September 11, 2003 | Backgrounder on Smart Growth
Efforts by Congress to reauthorize federal surface transportation programs are behind schedule and may not be completed before the current law expires on September 30, 2003. Although there are many sources of contention between Congress and the White House, and within Congress itself, the major disagreement is about how much to spend over the six-year life of the next reauthorization bill.
At present, the greatest dollar difference between contending proposals amounts to as much as $125 billion, or more than $20 billion per year. Between the House and Senate plans, the gap is about $65 billion, or almost $11 billion per year.
Some in Congress and in the road-building industries argue that taxes must be raised to close the funding gap. Others advocate a number of innovative financing and restructuring proposals that could fill that void without a tax increase. At the same time, these innovations could also substantially improve the program's performance and its value to the traveling public.
The most promising proposals center on extensive tolling and use of tax-exempt, private activity bonds to finance improvements in the transportation infrastructure. The Bush Administration's plan endorses the limited implementation of such reforms, but legislation now being drafted in Congress would go much further and could create a win-win outcome for the contending parties.
At the costliest end of the spectrum is the proposal by House Transportation Committee Chairman Don Young (R-AK) to increase six-year surface transportation spending to $375 billion and fund the increase by raising the federal fuel tax from 18.4 cents per gallon to as much as 33.4 cents per gallon by 2009 to generate an additional $120 billion or more in fuel tax revenue. In contrast, the $247 billion in spending proposed by the President more or less equals the projected fuel tax revenue over the next six years generated by the current fuel tax rate of 18.4 cents per gallon. At $311 billion, the Senate's proposal exceeds projected revenues by $60 billion but includes no significant revenue-raising mechanism to close the gap other than eliminating the ethanol subsidy.1
More highway spending certainly has plenty of support in Congress, but there is little support either for the tax increase needed to pay for it or for using general revenues to supplement gas tax revenue, particularly given projected budget deficits of $450 billion per year. Indeed, considerable opposition to Mr. Young's gas tax increase quickly emerged and has stymied legislative progress in the House as fiscal conservatives, the White House, and the House leadership have made it clear that they will oppose any highway bill that requires a tax increase.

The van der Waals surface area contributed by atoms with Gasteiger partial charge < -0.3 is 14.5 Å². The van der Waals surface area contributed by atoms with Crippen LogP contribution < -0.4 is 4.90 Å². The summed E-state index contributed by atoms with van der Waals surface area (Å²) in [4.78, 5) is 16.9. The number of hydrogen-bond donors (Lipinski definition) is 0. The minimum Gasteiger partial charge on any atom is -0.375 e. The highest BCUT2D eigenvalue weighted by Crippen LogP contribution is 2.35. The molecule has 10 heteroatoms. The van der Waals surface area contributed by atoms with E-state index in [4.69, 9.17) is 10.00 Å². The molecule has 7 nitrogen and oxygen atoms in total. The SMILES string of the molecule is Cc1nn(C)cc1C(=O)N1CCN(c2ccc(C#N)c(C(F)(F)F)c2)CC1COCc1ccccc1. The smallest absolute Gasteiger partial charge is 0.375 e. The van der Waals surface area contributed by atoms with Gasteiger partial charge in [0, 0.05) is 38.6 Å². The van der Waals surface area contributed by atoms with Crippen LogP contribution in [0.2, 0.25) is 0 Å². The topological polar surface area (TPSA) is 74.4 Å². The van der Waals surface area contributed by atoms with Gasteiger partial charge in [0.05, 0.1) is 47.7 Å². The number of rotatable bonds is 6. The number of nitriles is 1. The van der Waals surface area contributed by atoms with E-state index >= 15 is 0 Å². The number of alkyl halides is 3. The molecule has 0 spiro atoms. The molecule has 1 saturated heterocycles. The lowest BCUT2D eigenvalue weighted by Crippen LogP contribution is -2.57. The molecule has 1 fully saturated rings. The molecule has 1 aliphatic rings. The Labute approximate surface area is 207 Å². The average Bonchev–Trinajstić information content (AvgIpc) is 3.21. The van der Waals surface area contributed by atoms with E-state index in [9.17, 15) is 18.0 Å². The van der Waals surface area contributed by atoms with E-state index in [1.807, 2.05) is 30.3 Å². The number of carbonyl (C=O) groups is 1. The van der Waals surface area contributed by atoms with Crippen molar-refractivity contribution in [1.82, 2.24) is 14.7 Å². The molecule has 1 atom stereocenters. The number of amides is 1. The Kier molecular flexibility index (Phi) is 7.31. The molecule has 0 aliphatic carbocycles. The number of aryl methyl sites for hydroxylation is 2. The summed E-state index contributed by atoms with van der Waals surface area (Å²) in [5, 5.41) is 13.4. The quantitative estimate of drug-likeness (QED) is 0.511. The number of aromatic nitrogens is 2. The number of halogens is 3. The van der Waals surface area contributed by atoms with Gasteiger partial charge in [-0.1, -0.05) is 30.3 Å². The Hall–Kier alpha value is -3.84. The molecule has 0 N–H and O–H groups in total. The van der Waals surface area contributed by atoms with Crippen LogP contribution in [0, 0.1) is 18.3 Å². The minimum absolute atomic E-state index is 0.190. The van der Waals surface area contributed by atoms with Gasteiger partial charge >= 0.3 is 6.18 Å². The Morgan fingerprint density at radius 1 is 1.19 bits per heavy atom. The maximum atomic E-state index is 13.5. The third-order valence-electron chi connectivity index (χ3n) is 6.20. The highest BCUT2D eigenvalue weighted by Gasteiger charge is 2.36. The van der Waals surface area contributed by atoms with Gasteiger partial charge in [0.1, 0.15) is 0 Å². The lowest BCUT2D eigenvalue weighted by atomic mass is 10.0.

There is, however, a third approach brewing in Congress: one that incorporates proposals that have surfaced in the Senate on a number of occasions over the past several years, many which have been incorporated into President George W. Bush's reauthorization proposal, the Safe, Accountable, Flexible and Efficient Transportation Equity Act of 2003 (SAFETEA). These proposals would supplement the existing gas tax revenues with funds raised by road builders through special borrowing privileges, and the debt would be serviced by tolls charged to motorists using the roads or lanes constructed with the borrowed funds. If they were combined with pending legislation such as the FAST Act (H.R. 1767 and S. 1384)2 or some of the other proposals included in SAFETEA that would allow states greater use of road tolls, tens of billions of additional dollars could be attracted to road building in future years.
Although some might argue that this option to borrow, build, and toll is untried and risky, in fact it has been used extensively since Colonial times and is still in use today, albeit at levels well below its full potential because of regulatory impediments and differential borrowing cost privileges available only to public-sector builders. Long before the federal government embraced the interstate highway system, several states had already implemented a regional system of high-speed, limited-access highways built with borrowed money and serviced by tolls--the model used successfully by New York, Ohio, Pennsylvania, New Jersey, Maryland, Indiana, and Connecticut to build their turnpikes, parkways, and thruways, as well as many major bridges throughout the country.
More recently, the private sector has entered the road development business and has done so by borrowing to build roads and servicing the debt with tolls--the Dulles Greenway in Virginia, El Camino in Texas, and SR 91 in Orange County, California, are three recent instances of private initiative. The private sector has also worked in partnership with the state governments to build toll roads. Highway I-185 in Greenville, South Carolina, and the Pocahontas Parkway in Richmond, Virginia, are examples of such partnerships.3